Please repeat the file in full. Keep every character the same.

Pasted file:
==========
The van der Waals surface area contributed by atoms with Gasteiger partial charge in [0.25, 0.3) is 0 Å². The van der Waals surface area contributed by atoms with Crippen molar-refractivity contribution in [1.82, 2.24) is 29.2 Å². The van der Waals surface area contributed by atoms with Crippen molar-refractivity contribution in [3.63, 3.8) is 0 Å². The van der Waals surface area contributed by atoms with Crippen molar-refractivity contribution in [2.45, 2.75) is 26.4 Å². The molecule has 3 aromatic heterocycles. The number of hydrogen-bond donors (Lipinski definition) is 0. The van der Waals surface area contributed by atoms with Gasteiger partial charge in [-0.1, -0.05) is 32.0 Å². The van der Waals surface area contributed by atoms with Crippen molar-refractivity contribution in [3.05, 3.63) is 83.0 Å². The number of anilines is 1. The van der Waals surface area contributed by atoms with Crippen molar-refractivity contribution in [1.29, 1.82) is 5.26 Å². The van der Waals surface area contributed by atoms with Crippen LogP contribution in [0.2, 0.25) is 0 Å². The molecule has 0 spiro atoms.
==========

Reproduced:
The van der Waals surface area contributed by atoms with Gasteiger partial charge in [0.25, 0.3) is 0 Å². The van der Waals surface area contributed by atoms with Crippen molar-refractivity contribution in [1.82, 2.24) is 29.2 Å². The van der Waals surface area contributed by atoms with Crippen molar-refractivity contribution in [3.63, 3.8) is 0 Å². The van der Waals surface area contributed by atoms with Crippen molar-refractivity contribution in [2.45, 2.75) is 26.4 Å². The molecule has 3 aromatic heterocycles. The number of hydrogen-bond donors (Lipinski definition) is 0. The van der Waals surface area contributed by atoms with Gasteiger partial charge in [-0.1, -0.05) is 32.0 Å². The van der Waals surface area contributed by atoms with Crippen molar-refractivity contribution in [3.05, 3.63) is 83.0 Å². The number of anilines is 1. The van der Waals surface area contributed by atoms with Crippen molar-refractivity contribution in [1.29, 1.82) is 5.26 Å². The van der Waals surface area contributed by atoms with Crippen LogP contribution in [0.2, 0.25) is 0 Å². The molecule has 0 spiro atoms.